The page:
The Cambridge History of English and American Literature in 18 Volumes (190721).
VOLUME XVI. Early National Literature, Part II; Later National Literature, Part I.
II. Poets of the Civil War I.
§ 6. The Events of the Conflict Traced in Contemporary Poems; John Brown; Secession; The Call to Arms.
|To get a really vivid idea of the lyric expression of the time one should look less to individual writers or groups of writers than to the subjects which were most commonly their themes. The John Brown affair found many poets: Stedman in How Old Brown Took Harpers Ferry, Brownell in The Battle of Charlestown, fiercely ironic, Whittier in Brown of Ossawatomie, and, above all, the anonymous author (he may have been Charles Sprague Hall) of John Browns Body, which, set to the air of an old Methodist hymn, became the most popular marching song of the Union armies, and survived innumerable parodies and rival versionsto be sung not only by American but by British troops in the present war. The secession of South Carolina called forth the earnest, affectionate Brother Jonathans Lament for Sister Caroline by Oliver Wendell Holmes. Stedman and Brownell were but two of the many stirred to verse by the attack on Sumter. The spirit of the volunteers was celebrated in A Call to True Men by Robert Traill Spence Lowell, Whos Ready? by Elizabeth Stuart Phelps, The Heart of the War by J. G. Holland; Theodore Tilton published in The Independent for 18 April, 1861, his clanging and exciting tocsin The Great Bell Roland; even Bryant had a strange fire in Our Countrys Call:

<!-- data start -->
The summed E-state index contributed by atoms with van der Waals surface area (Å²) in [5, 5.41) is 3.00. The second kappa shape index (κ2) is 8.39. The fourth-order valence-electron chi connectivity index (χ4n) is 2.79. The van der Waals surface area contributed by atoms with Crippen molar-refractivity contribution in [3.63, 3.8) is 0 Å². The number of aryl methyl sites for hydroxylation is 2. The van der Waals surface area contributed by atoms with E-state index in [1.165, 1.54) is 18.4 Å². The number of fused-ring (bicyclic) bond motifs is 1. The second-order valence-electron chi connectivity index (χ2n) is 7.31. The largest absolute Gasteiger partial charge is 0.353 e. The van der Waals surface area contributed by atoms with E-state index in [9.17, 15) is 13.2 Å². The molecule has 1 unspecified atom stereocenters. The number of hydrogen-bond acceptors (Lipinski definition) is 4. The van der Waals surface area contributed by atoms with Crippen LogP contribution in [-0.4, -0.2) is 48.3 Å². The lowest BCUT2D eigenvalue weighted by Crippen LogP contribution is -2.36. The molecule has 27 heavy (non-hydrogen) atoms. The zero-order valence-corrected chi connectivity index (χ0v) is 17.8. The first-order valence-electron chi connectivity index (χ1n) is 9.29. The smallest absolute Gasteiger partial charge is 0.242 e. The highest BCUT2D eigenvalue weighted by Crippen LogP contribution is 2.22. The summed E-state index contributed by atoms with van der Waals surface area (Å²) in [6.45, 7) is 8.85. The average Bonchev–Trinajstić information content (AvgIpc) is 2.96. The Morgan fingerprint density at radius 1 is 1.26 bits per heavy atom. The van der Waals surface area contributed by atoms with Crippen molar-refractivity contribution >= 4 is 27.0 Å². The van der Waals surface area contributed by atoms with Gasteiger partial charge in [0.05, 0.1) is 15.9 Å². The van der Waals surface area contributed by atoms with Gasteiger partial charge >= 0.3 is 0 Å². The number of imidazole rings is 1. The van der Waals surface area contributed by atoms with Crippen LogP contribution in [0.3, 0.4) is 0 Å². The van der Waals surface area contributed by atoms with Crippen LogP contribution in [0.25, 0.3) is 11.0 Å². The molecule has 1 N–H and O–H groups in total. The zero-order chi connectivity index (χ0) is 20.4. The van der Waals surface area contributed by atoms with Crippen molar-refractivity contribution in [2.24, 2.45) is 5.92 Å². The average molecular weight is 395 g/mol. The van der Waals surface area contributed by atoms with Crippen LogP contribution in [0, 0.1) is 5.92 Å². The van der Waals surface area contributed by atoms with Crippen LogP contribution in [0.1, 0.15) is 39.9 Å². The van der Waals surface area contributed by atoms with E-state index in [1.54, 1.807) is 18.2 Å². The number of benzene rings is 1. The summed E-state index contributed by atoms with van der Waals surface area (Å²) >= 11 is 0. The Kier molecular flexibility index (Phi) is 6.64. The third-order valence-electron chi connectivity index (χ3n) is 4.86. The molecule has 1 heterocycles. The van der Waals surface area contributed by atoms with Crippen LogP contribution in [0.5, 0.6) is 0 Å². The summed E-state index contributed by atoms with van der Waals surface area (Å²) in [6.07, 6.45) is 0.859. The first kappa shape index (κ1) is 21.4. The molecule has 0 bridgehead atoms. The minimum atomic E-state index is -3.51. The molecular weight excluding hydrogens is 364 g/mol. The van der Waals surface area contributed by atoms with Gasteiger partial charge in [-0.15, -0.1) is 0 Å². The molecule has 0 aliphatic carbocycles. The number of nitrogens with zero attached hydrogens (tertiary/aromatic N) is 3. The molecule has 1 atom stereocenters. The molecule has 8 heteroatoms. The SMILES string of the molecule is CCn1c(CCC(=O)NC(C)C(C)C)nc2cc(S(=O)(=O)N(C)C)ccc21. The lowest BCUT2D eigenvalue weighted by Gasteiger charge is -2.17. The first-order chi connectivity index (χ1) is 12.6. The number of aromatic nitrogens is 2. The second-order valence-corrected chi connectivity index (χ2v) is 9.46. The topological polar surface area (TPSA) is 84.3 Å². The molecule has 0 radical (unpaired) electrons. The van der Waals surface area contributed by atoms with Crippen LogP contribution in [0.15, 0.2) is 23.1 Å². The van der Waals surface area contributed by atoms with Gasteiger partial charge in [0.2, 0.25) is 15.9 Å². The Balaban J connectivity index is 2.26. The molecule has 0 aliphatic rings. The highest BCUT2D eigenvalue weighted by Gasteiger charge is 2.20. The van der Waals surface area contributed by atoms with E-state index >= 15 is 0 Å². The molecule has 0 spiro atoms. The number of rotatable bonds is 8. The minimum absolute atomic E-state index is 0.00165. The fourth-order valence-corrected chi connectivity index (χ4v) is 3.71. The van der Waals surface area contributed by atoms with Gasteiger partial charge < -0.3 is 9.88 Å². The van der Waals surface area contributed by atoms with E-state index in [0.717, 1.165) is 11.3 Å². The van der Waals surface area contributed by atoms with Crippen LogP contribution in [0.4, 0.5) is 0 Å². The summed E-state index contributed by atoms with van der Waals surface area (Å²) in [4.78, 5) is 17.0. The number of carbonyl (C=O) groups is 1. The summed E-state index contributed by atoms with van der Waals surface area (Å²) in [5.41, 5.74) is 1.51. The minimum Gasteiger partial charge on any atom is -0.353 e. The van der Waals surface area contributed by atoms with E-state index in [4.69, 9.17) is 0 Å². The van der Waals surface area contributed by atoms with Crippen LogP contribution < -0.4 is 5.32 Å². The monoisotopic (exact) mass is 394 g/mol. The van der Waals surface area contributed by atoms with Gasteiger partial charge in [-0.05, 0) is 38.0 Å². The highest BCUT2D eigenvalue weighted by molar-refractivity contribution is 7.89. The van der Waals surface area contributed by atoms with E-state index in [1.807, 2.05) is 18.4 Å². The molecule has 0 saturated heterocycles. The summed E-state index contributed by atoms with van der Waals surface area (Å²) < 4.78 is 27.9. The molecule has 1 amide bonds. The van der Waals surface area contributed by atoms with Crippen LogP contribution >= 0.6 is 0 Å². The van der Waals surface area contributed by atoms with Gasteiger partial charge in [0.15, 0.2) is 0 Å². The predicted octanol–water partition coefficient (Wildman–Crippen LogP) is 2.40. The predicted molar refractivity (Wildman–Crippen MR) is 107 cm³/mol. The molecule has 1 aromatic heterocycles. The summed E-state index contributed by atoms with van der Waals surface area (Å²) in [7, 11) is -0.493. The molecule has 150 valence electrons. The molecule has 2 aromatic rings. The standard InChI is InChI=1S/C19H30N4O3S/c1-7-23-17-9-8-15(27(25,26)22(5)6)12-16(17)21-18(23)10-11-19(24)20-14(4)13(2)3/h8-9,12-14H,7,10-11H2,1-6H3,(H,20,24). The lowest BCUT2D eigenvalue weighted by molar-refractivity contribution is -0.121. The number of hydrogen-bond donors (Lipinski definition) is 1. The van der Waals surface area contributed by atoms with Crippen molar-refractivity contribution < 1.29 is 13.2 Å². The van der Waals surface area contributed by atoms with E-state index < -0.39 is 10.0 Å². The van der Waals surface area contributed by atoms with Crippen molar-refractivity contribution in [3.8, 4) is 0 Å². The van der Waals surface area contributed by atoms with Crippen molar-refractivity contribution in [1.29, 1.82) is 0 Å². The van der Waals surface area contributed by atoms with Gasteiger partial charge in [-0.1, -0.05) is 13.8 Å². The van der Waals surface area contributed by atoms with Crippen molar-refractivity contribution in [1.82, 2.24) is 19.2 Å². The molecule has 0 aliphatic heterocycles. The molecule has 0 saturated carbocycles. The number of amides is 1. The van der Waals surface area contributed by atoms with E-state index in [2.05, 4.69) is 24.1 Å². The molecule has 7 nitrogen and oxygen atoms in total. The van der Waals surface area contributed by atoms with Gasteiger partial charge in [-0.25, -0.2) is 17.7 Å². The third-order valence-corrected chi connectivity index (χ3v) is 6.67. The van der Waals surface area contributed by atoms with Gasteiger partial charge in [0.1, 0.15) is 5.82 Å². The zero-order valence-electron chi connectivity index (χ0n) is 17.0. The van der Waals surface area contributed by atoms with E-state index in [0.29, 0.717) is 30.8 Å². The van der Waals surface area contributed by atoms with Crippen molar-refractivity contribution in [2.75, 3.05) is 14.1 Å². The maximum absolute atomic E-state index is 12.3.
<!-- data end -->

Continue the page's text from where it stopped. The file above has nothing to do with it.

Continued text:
|Lay down the axe; fling by the spade;|
|Leave in its track the toiling plough;|
|The rifle and the bayonet-blade|
|For arms like yours were fitter now;|
|And let the hands that ply the pen|
|Quit the light task, and learn to wield|
|The horsemans crooked brand, and rein|
|The charger on the battle-field.|| 7|